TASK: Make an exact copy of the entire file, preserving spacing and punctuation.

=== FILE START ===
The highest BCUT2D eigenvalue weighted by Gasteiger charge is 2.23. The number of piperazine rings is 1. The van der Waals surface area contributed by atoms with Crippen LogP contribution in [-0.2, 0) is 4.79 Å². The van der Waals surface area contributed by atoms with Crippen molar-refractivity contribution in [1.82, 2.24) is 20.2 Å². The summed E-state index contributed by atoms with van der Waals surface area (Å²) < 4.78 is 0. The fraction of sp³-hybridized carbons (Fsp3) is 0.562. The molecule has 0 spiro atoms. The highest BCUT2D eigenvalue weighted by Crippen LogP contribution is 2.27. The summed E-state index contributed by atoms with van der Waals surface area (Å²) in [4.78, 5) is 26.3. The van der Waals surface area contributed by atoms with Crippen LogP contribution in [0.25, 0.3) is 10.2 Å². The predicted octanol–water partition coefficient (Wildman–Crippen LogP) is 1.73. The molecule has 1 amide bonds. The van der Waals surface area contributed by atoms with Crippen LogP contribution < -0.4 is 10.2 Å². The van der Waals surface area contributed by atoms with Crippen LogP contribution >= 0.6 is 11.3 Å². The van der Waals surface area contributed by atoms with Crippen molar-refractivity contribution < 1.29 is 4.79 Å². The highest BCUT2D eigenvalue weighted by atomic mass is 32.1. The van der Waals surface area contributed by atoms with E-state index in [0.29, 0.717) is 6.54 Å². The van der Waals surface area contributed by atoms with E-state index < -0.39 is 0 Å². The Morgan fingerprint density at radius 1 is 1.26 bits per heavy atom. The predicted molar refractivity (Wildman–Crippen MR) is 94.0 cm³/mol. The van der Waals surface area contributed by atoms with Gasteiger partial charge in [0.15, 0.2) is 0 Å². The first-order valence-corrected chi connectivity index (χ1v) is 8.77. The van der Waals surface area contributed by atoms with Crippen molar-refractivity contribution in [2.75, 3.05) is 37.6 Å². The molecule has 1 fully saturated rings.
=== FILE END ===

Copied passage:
The highest BCUT2D eigenvalue weighted by Gasteiger charge is 2.23. The number of piperazine rings is 1. The van der Waals surface area contributed by atoms with Crippen LogP contribution in [-0.2, 0) is 4.79 Å². The van der Waals surface area contributed by atoms with Crippen molar-refractivity contribution in [1.82, 2.24) is 20.2 Å². The summed E-state index contributed by atoms with van der Waals surface area (Å²) < 4.78 is 0. The fraction of sp³-hybridized carbons (Fsp3) is 0.562. The molecule has 0 spiro atoms. The highest BCUT2D eigenvalue weighted by Crippen LogP contribution is 2.27. The summed E-state index contributed by atoms with van der Waals surface area (Å²) in [4.78, 5) is 26.3. The van der Waals surface area contributed by atoms with Crippen LogP contribution in [0.25, 0.3) is 10.2 Å². The predicted octanol–water partition coefficient (Wildman–Crippen LogP) is 1.73. The molecule has 1 amide bonds. The van der Waals surface area contributed by atoms with Crippen LogP contribution < -0.4 is 10.2 Å². The van der Waals surface area contributed by atoms with Crippen LogP contribution >= 0.6 is 11.3 Å². The van der Waals surface area contributed by atoms with Crippen molar-refractivity contribution < 1.29 is 4.79 Å². The highest BCUT2D eigenvalue weighted by atomic mass is 32.1. The van der Waals surface area contributed by atoms with E-state index in [0.29, 0.717) is 6.54 Å². The van der Waals surface area contributed by atoms with E-state index < -0.39 is 0 Å². The Morgan fingerprint density at radius 1 is 1.26 bits per heavy atom. The predicted molar refractivity (Wildman–Crippen MR) is 94.0 cm³/mol. The van der Waals surface area contributed by atoms with Gasteiger partial charge in [0.15, 0.2) is 0 Å². The first-order valence-corrected chi connectivity index (χ1v) is 8.77. The van der Waals surface area contributed by atoms with Crippen molar-refractivity contribution in [2.75, 3.05) is 37.6 Å². The molecule has 1 fully saturated rings.